New Mexico Mountains

Mountains in New Mexico
Mountains in New Mexico  Image: Santa Fe CVB / Chris Corrie

The New Mexico mountains form numerous ranges throughout the state, and some of these ranges are quite lofty. The mean altitude of this Southwestern state is 5,700 feet, and the highest peaks that can be found within its borders are more than 13,000 feet tall. Topping them all is Wheeler Peak. Found north of Taos in the Sangre de Cristo Mountains, this mountain reaches an elevation of 13,161 feet and is very tempting to climbers and hikers alike. The alpine terrain on New Mexico mountains like Wheeler Peak might have you thinking that you're in Colorado, and come winter, you can bet that skiers and snowboarders alike flock to the area.

The Sangre de Cristo Mountains can be found in both Colorado and New Mexico. In addition to being beautiful, they are ideal for any number of recreational pursuits, and these pursuits include skiing. The best New Mexico ski areas are found in the state's portion of the Sangre de Cristo Mountains, and when the warmer months roll around, hiking and mountain biking enthusiasts are among the most common visitors. Taos makes for an ideal hub if you want to spend some time in the Sangre de Cristo Mountains, as do the area ski resorts, and should you prefer, the southern reaches of this chain are due east of Santa Fe.

To the south of Santa Fe and the east of Albuquerque is where you will find the Sandia Mountains. These are also among the most highly visited mountains in New Mexico, partly because of their proximity to Albuquerque, and the recreational opportunities are numerous. You can go skiing at the Sandia Peak Ski Area, for example, and the range's tallest peak offers ideal launching sites for hang gliders. This peak is known as Sandia Peak, and it tops out at 10,678 feet.

The large elevation change in the Sandia Mountains results in different "life zones." Desert grasslands and savannas are found at the lower elevations, while the upper reaches are full of fir and spruce trees. In between are junipers, oaks, and conifers, and should you venture into all four zones, you will also spot plenty of prickly pear cacti. You can hike to the top of Sandia Peak, and those who aren't up for a rather exhaustive hike can take the Sandia Peak Tramway. It's the longest tramway in the world, and while passengers climb more than 4,000 feet while riding from top to bottom, it only takes about fifteen minutes.

While visiting the Santa Fe and Albuquerque areas, you might also be tempted to visit the Jemez Mountains. As is true of the other New Mexico mountains that can be found in the north-central part of the state, these mountains help to form the southernmost tip of the Rocky Mountains. The highest point is 11,561-foot Chicoma Mountain, and the terrain mostly consists of forested wilderness, open meadows, and rocky peaks.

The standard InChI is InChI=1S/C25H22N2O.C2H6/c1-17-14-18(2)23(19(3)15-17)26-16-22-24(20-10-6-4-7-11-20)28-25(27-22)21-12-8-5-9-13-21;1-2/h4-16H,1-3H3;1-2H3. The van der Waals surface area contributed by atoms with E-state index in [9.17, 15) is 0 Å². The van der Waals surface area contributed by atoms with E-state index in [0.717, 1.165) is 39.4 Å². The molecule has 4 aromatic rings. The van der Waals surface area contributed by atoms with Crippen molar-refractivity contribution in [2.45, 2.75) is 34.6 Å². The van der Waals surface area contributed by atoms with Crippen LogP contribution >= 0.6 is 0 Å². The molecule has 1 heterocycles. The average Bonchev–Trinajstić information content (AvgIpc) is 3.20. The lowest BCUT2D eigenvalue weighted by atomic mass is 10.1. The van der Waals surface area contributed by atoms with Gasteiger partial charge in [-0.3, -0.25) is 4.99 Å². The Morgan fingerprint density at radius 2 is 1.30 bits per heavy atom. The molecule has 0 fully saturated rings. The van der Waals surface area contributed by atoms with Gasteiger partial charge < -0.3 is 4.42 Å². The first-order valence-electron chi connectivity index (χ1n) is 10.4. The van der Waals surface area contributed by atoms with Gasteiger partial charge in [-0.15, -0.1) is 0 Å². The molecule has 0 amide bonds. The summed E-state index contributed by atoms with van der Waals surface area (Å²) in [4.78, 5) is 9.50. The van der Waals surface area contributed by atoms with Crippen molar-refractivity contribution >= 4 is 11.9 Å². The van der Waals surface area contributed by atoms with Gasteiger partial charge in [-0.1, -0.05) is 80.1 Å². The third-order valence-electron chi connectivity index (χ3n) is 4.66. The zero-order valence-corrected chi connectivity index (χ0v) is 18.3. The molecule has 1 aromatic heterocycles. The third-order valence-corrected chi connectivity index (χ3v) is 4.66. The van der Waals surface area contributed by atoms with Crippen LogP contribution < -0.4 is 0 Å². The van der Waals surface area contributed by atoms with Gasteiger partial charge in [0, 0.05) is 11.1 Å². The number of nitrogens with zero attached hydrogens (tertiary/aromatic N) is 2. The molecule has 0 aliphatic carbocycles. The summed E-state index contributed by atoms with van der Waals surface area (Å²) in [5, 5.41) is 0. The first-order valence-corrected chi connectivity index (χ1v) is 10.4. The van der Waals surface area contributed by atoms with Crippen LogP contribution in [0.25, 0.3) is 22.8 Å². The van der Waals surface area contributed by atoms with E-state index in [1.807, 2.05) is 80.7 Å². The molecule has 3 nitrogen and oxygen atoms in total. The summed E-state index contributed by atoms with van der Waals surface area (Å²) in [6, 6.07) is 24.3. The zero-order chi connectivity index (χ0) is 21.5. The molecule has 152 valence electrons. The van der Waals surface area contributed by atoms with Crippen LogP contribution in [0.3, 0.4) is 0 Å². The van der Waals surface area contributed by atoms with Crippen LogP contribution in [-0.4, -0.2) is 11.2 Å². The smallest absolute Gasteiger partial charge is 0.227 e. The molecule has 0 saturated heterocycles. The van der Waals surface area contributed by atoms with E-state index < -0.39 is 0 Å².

Lakes and mountain streams are also found in the Jemez Mountains, and thanks to their volcanic history, there are hot springs as well. Jemez Springs is an especially good place to go in the Jemez Mountains if you wish to bath in some hot springs. As for other activities in these mountains, hiking and camping are popular, and you might reserve some time for the Bandelier National Monument. This area features homes and settlements that were created by ancestors of the Pueblo peoples, and it gets approximately 300,000 visitors every year.

The New Mexico mountains that are found in the northern part of the state aren't the only mountains worth keeping in mind when looking for fun things to do in the highlands. The renowned Gila Wilderness Area in the southwestern part of the state is home to the Mogollon Mountains, and these mountains provide all kinds of recreational opportunities. You can go fishing, backpacking, and hiking in the Gila Wilderness mountains, and all attempts should be made to visit the Gila Cliff Dwellings National Monument.

When traveling through southern New Mexico, you might also include a stop in the Organ Mountains on your itinerary. These picturesque mountains rise high into the sky just east of Las Cruces. They are named because some of the higher granite portions resemble pipes from a pipe organ. One of the most botanically diverse mountain ranges in the state, the Organ Mountains are a joy to explore, with hiking being a very popular activity. The two main recreational areas in the Organ Mountains are Aguirre Springs and Dripping Springs.

At 8,990 feet, Organ Needle is the tallest point in the Organ Mountains. This dramatic peak is tricky to climb, though the effort is very much worth it thanks to the views of the Tularosa Basin below. This basin is home to the White Sands National Monument and the White Sands Missile Range.

Top image: Ron Cogswell (flickr)

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